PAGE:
As we discussed in the article on Docker, it enables faster development as well as deployment, improved security, digital transformation, reduced costs, improved productivity and microservices architecture that can be easily ported to a hybrid cloud model. Kubernetes is currently the de facto tool for orchestrating containers and any project of scale can benefit from the goodness that Kubernetes brings to the table.
What is Kubernetes?
Google used Kubernetes internally for about 15 years of experience before finally open sourcing it. As we can imagine Google probably has the highest production workload given that Google.com and Youtube.com are the two top websites in the world currently (July, 2018). Kubernetes is an open-source system for automating deployment, scaling, and management of containerized applications. It groups containers that make up an application into logical units for easy management and discovery. After making Kubernetes open source, Google has done a great job of incorporating these practices from the community. It was built way before Docker even existed so it’s container-agnostic. That means it works with Docker and can be used to make it work with other containers too. All major cloud platforms including AWS and Azure support it.
What is Kubernetes?
- Scale: Kubernetes can scale as much as your systems can. Google is known to run billions of containers a week. The best part is that this automation and orchestration can scale without increasing the DevOps team.
- Enterprise friendly: It’s flexible enough to not just support local deployments and orchestrations but also Enterprise grade applications and use cases that are extremely complex.
- Portability: The best thing about Kubernetes is that it could be deployed on premise or on any public cloud. You can also make it work in a hybrid model which is a combination of on premise and public cloud infrastructure.
- Orchestration: Kubernetes helps us eliminate the burden of operations and maintenance by being able to provision and upgrade our applications without having to take them offline. It allows help us scale resources on demand.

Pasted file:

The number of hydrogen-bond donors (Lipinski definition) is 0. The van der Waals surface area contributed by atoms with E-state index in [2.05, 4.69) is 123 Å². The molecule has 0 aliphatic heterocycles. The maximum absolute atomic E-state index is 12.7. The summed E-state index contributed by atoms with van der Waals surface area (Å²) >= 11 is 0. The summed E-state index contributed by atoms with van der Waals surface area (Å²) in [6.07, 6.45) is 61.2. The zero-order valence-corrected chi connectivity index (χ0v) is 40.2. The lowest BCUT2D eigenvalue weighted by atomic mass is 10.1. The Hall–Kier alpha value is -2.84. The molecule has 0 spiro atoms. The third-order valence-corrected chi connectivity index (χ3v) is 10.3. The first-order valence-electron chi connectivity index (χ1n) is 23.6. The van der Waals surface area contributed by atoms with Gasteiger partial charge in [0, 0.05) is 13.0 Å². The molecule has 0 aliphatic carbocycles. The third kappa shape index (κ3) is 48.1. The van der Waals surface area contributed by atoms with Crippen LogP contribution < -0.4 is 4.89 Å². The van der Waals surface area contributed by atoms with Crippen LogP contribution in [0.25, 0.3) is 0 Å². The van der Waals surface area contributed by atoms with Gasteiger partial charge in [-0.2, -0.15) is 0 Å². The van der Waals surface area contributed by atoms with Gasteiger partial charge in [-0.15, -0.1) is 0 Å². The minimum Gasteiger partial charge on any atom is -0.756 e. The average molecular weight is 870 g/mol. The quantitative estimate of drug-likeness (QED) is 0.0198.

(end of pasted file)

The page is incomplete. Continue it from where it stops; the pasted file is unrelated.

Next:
- Vibrant community: The community behind Kubernetes is very vibrant and active. Microsoft offers AKS (Azure Kubernetes Service) which is a managed service that makes it quick and easy to deploy and manage container orchestration without requiring any orchestration expertise whatsoever. With the support from major cloud platforms, it’s here to stay.
Benefits of Kubernetes
Kubernetes has a lot of advantages. Some of the notable ones are:
- Self-healing containers: It’s smart enough to restart containers that fail. It kills containers that do not respond to the user-configured health checks and replaces them with new ones. It automatically assigns the new container and address and exposes it to the clients when they are ready to serve.
- Configuration Management: It helps deploy and update application configuration without having to rebuild the image.
- Auto-bin packing: One of its best features is placing containers automatically based on the resource constraints. This leads to increased utilization while saving more resources.
- Scaling out: It can automatically scale the application up-and-down based on user-defined resource usage configuration. This can also be done via the user interface, if needed.
- Load balancing/Service discovery: It gives containers their own IP addresses. It can facilitate load balancing across containers by providing a single DNS name for a set of containers. The benefit lies in not having to modify the application to use an unfamiliar service discovery mechanism.
- Secrets Management: It helps deploy and update secrets without having to rebuild the image.
- Automated rollbacks: Not only does it facilitate automatic rollouts, it also does a great job rolling back the changes in case something goes wrong. This is because while it is capable of rolling out changes to your application, configuration or secrets, it’s also capable of monitoring application health.
- Continuous Integration Workloads: It can manage all the continuous integration workloads. As mentioned briefly above, it can also replace containers that fail.
- Orchestration: It’s fully capable of automatically mounting the storage system of your choice. This could vary from local storage to a public cloud provider (like Azure, AWS or GCP) or even a network storage system (such as Ceph, Flocker or NFS).
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